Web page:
Post-natal counselling service opens in Letterkenny

by Louise Doyle
A NATIONAL charity which offers counselling services to women suffering from post-natal depression and other maternal-related issues has opened its doors in Letterkenny. 
Founded in 2011 by Dublin therapist, Irene Lowry, Nurture has 27 counsellors nationwide, providing a range of services including one-to-one counselling and telephone support. 
Having recognised there was a gap in such services for women in Donegal, Ms Lowry was keen to bring the counselling service to the county. 
The not for profit organisation, which has a ‘no wait list’ policy,  offers affordable and immediate support. 
As well as its High Road base in Letterkenny, Nurture is also offering counselling services in Donegal Town and Kilclooney.
Former Ardara woman, Debbie Kremer, is a counsellor for the area. An experienced counsellor, Mrs Kremer believes fervently in the well-being and support of women, in particular around maternal loss through miscarriage or a traumatic birth, when a child is born with particular needs.
The mum-of-two has had devastating first hand experience of both. 
Speaking to the Donegal News, Mrs Kremer said: “My training in counselling starting 20 years ago. My background is in accounting and administration. I have always worked in healthcare and when I decided I wanted to change my career, I looked at training opportunities at that time. I was living in Dublin and completed a Certificate in Counselling and then carried on with my job, before going into the area of holistic health. 
“More and more women were coming to reflexology and massage, but mostly to talk.  I found myself listening and that call of my previous counselling training kept coming back to me. There was something in me that really wanted to pursue that.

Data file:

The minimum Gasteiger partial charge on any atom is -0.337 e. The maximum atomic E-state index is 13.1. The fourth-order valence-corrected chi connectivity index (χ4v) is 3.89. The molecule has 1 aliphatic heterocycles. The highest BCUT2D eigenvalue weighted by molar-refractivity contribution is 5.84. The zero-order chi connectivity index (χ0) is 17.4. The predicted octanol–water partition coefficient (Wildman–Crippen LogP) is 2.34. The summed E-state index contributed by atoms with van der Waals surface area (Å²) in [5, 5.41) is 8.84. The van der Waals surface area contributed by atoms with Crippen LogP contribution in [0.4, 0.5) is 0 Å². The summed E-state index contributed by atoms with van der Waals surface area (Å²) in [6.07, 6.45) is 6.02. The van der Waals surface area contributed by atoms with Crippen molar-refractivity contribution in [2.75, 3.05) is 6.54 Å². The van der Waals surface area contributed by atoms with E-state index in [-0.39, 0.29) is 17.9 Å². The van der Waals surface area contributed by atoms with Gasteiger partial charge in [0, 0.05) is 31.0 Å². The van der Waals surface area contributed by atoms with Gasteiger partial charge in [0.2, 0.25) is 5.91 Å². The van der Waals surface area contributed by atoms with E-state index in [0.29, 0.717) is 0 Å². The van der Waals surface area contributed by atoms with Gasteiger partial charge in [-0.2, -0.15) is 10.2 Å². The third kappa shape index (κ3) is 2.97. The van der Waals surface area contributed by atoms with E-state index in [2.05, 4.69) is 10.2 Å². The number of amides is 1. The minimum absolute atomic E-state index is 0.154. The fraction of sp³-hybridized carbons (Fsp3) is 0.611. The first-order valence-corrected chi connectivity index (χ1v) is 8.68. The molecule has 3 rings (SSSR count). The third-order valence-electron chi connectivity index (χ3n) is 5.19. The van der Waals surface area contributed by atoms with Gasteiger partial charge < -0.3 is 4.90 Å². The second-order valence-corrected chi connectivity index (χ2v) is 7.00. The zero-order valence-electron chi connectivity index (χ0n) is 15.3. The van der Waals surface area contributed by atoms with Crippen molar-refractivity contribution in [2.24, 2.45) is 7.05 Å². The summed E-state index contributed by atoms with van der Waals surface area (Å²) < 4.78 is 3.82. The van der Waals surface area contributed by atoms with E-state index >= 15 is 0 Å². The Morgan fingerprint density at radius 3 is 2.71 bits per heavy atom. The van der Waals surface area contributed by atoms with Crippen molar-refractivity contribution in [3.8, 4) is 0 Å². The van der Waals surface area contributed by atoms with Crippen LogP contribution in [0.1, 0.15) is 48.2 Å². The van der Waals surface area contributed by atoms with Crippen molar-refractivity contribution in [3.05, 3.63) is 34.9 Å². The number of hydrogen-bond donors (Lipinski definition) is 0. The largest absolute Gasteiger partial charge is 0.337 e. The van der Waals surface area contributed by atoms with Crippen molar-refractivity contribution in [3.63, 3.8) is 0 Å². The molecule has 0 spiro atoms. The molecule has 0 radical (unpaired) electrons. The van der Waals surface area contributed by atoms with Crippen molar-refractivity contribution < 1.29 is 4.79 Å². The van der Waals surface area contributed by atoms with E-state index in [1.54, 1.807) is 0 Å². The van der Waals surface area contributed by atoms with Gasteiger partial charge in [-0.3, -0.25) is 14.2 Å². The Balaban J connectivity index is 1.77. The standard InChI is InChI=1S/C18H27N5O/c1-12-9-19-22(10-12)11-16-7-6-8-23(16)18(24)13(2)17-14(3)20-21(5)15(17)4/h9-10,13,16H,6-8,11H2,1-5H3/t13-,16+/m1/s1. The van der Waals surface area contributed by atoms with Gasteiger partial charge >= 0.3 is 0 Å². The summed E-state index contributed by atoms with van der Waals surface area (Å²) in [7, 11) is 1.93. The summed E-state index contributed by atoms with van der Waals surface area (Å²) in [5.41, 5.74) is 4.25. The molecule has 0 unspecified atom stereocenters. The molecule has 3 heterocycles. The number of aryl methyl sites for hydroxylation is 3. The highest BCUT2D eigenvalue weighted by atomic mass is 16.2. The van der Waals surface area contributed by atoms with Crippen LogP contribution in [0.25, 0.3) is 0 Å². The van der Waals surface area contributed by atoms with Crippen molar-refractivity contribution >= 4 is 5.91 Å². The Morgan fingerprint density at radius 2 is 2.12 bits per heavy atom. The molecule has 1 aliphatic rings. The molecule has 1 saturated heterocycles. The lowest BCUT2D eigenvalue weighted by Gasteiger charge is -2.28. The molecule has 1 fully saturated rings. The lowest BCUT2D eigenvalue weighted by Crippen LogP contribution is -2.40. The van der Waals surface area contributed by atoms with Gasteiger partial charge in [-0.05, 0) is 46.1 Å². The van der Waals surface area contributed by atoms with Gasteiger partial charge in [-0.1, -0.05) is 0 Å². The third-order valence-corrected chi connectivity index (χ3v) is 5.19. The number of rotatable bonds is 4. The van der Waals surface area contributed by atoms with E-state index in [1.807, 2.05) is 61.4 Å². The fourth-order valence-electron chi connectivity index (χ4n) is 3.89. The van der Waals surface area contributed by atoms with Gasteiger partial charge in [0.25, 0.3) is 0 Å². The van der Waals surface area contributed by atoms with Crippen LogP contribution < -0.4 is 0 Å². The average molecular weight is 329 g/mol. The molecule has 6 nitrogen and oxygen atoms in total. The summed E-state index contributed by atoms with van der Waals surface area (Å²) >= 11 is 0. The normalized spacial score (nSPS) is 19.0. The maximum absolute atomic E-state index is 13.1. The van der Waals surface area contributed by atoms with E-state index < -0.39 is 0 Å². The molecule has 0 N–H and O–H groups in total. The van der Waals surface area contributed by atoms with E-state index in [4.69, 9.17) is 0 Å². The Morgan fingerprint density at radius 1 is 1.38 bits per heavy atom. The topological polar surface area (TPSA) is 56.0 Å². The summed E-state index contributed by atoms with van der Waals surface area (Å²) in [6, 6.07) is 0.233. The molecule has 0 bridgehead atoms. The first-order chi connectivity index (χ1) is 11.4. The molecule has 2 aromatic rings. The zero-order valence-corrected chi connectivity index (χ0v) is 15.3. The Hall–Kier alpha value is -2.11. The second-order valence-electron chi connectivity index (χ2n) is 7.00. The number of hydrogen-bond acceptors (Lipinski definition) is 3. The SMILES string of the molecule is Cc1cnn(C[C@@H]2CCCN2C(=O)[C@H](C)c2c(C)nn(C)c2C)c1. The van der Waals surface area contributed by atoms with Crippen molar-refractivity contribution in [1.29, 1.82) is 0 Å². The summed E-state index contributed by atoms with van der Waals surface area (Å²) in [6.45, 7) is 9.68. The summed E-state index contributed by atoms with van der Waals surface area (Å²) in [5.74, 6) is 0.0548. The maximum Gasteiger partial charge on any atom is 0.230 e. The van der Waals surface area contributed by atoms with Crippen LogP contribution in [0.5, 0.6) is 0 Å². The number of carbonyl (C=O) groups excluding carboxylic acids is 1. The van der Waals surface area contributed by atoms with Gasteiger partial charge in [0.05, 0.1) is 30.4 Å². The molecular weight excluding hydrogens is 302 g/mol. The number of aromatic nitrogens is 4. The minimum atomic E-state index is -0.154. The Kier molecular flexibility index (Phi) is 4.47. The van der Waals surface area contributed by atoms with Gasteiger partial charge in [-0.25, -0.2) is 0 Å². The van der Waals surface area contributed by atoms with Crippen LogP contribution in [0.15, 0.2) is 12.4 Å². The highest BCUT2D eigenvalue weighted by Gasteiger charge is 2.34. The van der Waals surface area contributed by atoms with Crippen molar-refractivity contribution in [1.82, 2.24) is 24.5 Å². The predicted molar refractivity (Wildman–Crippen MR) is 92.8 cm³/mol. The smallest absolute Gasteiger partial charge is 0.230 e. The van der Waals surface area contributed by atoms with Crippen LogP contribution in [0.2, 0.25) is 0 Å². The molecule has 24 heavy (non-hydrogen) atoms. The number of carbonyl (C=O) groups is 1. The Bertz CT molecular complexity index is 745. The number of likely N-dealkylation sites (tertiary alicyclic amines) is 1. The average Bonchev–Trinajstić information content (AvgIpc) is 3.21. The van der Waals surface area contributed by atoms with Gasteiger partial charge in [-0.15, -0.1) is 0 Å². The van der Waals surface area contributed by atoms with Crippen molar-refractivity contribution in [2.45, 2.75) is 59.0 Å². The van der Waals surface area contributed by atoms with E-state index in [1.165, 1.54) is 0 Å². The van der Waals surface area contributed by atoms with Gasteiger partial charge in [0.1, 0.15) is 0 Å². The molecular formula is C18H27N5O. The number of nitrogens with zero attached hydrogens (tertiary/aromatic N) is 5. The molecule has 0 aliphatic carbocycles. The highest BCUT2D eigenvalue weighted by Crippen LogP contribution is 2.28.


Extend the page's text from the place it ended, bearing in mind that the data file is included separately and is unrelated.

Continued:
“I had my own experience of miscarriage and I remember just leaving the hospital and there being no support going home. Services were simply not available. I have had  my own experience of traumatised birth and going through my own journey of that. I had support from a public health nurse, but it wasn’t in  her remit to be a counsellor. On top of my miscarriage, I later had to adjust to parenting a child from a traumatic birth, who has special needs. 
“There was little support for my mental health and my well-being so that I could be the best I could be for my family and for my child.” 
Mrs Kremer said she believes a stigma still exists around seeking counselling, although the tide is changing, slowly, she said. 
She urged any women in need of help to get in contact with Nurture. 
“Without a doubt, I believe there is still a stigma. I think removing the stigma has been slow, but we are getting there. 
“There is more openness around talking therapy, but we are not quite there yet. We are in a place where we are becoming more involved and we realise there is a need. 
“There are particular times in our lives when we need something that isn’t always available in a peer friendly or family setting. Sometimes you need someone impartial and independent –  someone who doesn’t have an emotional attachment, which perhaps there is in a family or friendship. What goes on between two people impacts both of them and opinions get formed, so when we step out of that situation it provides a bit of clarity and impartiality. 
“Counselling is completely based on trust and it offers a safe and confidential place, and someone needs to be feel safe in order to talk about their vulnerabilities.” 
“The main point of contact for many women will be their Public Health Nurse, their GP and, in some instances, their practice nurse. So what Nurture is trying to do is ensure that all healthcare professionals are aware of our service. We want women to know there is help out there and that they don’t need to struggle on their own. 
“I know myself from talking with clients here that they have been waiting to see someone for quite a while, and that has not helped them. It has been discouraging and disillusioning,  and has left them with a sense of diminish. 
“Where Nurture comes in is that it bridges the gap.
“Some people may not be strong enough in themselves to make the assertion to attend counselling. But we are looking for GP’s and public health nurses to know we are here too and to signpost women our way, if appropriate. However, there  are times that without a shadow of a doubt that a woman will need another type of intervention.” 
Mrs Kremer also pointed out that women in need of counselling but not in a positive financial place, should still get in touch with Nurture. 
“For a lot of people, financial side is considered. Financial capability should never be a deciding factor in someone seeking out help.” 
For more information see or see Nurture on Facebook, telephone 018430930 or email
Debbie Kremer

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